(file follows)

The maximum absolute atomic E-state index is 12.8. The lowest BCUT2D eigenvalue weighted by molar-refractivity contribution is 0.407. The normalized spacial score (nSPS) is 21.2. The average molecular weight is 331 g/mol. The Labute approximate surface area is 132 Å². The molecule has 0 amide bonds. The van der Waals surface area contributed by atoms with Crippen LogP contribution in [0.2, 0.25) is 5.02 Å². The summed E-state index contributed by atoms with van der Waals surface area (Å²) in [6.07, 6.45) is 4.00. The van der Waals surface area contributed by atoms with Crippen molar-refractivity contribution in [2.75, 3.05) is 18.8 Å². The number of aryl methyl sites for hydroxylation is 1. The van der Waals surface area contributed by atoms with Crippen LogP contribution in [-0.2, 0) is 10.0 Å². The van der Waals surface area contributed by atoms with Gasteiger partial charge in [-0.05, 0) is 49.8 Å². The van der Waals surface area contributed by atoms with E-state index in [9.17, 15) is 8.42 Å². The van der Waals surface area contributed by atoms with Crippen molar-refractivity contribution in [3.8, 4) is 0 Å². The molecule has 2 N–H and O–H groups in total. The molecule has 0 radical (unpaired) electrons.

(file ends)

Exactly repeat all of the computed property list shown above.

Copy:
The maximum absolute atomic E-state index is 12.8. The lowest BCUT2D eigenvalue weighted by molar-refractivity contribution is 0.407. The normalized spacial score (nSPS) is 21.2. The average molecular weight is 331 g/mol. The Labute approximate surface area is 132 Å². The molecule has 0 amide bonds. The van der Waals surface area contributed by atoms with Crippen LogP contribution in [0.2, 0.25) is 5.02 Å². The summed E-state index contributed by atoms with van der Waals surface area (Å²) in [6.07, 6.45) is 4.00. The van der Waals surface area contributed by atoms with Crippen molar-refractivity contribution in [2.75, 3.05) is 18.8 Å². The number of aryl methyl sites for hydroxylation is 1. The van der Waals surface area contributed by atoms with Crippen LogP contribution in [-0.2, 0) is 10.0 Å². The van der Waals surface area contributed by atoms with Gasteiger partial charge in [-0.05, 0) is 49.8 Å². The van der Waals surface area contributed by atoms with E-state index in [9.17, 15) is 8.42 Å². The van der Waals surface area contributed by atoms with Crippen molar-refractivity contribution in [3.8, 4) is 0 Å². The molecule has 2 N–H and O–H groups in total. The molecule has 0 radical (unpaired) electrons.